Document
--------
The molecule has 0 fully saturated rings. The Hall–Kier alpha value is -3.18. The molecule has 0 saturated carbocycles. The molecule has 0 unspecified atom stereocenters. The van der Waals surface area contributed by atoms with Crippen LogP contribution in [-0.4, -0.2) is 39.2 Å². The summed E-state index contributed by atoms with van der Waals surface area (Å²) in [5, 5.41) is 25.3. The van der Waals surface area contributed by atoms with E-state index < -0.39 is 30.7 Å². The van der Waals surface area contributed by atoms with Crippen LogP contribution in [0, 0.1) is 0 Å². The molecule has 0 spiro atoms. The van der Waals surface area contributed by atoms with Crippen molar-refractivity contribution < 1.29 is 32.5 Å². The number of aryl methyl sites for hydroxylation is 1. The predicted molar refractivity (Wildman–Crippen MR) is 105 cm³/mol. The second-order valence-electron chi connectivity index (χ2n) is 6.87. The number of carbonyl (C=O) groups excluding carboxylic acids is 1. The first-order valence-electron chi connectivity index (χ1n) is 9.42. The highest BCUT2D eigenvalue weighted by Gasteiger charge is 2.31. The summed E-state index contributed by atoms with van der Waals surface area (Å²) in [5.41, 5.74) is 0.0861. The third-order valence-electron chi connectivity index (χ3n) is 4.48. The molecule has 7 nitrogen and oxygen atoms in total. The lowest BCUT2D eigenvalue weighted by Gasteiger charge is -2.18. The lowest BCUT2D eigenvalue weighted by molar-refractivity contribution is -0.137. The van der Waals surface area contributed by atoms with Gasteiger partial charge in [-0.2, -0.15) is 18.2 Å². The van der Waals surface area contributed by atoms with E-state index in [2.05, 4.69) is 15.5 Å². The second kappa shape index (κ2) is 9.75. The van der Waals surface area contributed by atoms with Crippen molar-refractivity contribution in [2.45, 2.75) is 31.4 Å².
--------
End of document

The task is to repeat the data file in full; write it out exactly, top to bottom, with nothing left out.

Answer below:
The molecule has 0 fully saturated rings. The Hall–Kier alpha value is -3.18. The molecule has 0 saturated carbocycles. The molecule has 0 unspecified atom stereocenters. The van der Waals surface area contributed by atoms with Crippen LogP contribution in [-0.4, -0.2) is 39.2 Å². The summed E-state index contributed by atoms with van der Waals surface area (Å²) in [5, 5.41) is 25.3. The van der Waals surface area contributed by atoms with E-state index < -0.39 is 30.7 Å². The van der Waals surface area contributed by atoms with Crippen LogP contribution in [0, 0.1) is 0 Å². The molecule has 0 spiro atoms. The van der Waals surface area contributed by atoms with Crippen molar-refractivity contribution < 1.29 is 32.5 Å². The number of aryl methyl sites for hydroxylation is 1. The predicted molar refractivity (Wildman–Crippen MR) is 105 cm³/mol. The second-order valence-electron chi connectivity index (χ2n) is 6.87. The number of carbonyl (C=O) groups excluding carboxylic acids is 1. The first-order valence-electron chi connectivity index (χ1n) is 9.42. The highest BCUT2D eigenvalue weighted by Gasteiger charge is 2.31. The summed E-state index contributed by atoms with van der Waals surface area (Å²) in [5.41, 5.74) is 0.0861. The third-order valence-electron chi connectivity index (χ3n) is 4.48. The molecule has 7 nitrogen and oxygen atoms in total. The lowest BCUT2D eigenvalue weighted by Gasteiger charge is -2.18. The lowest BCUT2D eigenvalue weighted by molar-refractivity contribution is -0.137. The van der Waals surface area contributed by atoms with Gasteiger partial charge in [-0.2, -0.15) is 18.2 Å². The van der Waals surface area contributed by atoms with E-state index in [2.05, 4.69) is 15.5 Å². The second kappa shape index (κ2) is 9.75. The van der Waals surface area contributed by atoms with Crippen molar-refractivity contribution in [2.45, 2.75) is 31.4 Å².